Biological self-healing involves the autonomous localization of healing agents at the site of damage. Herein, we design and characterize a synthetic repair system where self-propelled nanomotors autonomously seek and localize at microscopic cracks and thus mimic salient features of biological wound healing. We demonstrate that these chemically powered catalytic nanomotors, composed of conductive Au/Pt spherical Janus particles, can autonomously detect and repair microscopic mechanical defects to restore the electrical conductivity of broken electronic pathways. This repair mechanism capitalizes on energetic wells and obstacles formed by surface cracks, which dramatically alter the nanomotor dynamics and trigger their localization at the defects. By developing models for self-propelled Janus nanomotors on a cracked surface, we simulate the systems' dynamics over a range of particle speeds and densities to verify the process by which the nanomotors autonomously localize and accumulate at the cracks. We take advantage of this localization to demonstrate that the nanomotors can form conductive "patches" to repair scratched electrodes and restore the conductive pathway. Such a nanomotor-based repair system represents an important step toward the realization of biomimetic nanosystems that can autonomously sense and respond to environmental changes, a development that potentially can be expanded to a wide range of applications, from self-healing electronics to targeted drug delivery.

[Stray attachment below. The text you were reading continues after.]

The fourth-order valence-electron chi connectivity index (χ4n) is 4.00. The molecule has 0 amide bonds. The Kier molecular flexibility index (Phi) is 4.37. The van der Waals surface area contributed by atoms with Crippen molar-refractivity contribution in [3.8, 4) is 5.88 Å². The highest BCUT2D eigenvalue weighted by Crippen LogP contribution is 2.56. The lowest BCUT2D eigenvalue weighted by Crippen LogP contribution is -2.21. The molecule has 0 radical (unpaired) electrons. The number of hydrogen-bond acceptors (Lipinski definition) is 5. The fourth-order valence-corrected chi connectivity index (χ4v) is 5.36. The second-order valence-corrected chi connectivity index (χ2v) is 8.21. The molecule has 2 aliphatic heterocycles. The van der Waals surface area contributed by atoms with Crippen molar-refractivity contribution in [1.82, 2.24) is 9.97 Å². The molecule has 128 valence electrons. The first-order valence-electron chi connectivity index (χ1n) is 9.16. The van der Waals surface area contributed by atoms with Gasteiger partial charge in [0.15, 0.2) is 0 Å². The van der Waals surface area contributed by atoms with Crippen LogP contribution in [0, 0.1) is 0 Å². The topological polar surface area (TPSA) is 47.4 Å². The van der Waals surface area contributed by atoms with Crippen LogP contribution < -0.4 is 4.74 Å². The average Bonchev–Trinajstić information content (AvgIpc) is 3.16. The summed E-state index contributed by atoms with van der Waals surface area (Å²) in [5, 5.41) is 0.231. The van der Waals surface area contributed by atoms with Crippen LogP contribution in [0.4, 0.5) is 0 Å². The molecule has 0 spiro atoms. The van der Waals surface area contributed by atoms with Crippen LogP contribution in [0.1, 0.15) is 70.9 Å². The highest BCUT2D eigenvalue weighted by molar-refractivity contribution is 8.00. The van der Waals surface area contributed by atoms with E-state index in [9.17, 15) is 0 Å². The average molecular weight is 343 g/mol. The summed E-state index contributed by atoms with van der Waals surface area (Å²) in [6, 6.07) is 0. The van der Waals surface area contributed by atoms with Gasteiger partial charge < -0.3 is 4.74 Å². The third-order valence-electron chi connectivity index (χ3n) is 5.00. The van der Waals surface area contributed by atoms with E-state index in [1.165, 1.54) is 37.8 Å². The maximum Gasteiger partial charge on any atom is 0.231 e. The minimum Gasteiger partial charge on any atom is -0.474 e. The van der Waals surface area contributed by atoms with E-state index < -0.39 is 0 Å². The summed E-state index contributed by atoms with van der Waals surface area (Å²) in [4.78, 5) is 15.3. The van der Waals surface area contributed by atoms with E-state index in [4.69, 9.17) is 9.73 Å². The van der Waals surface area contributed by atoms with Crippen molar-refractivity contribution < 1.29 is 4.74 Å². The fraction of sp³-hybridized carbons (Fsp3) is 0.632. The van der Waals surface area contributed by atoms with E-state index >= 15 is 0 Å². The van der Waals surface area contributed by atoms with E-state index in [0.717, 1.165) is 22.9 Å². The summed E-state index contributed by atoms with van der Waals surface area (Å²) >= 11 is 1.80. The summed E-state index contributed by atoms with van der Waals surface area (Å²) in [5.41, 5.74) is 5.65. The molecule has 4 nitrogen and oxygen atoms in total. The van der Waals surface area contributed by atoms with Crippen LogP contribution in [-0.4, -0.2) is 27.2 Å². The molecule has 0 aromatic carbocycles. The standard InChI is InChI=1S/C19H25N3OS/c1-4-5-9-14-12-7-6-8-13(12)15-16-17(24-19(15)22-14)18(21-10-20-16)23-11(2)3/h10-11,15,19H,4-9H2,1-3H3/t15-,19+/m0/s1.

Keywords: Nanomotor; autonomous repair; biomimetic; localization; propulsion.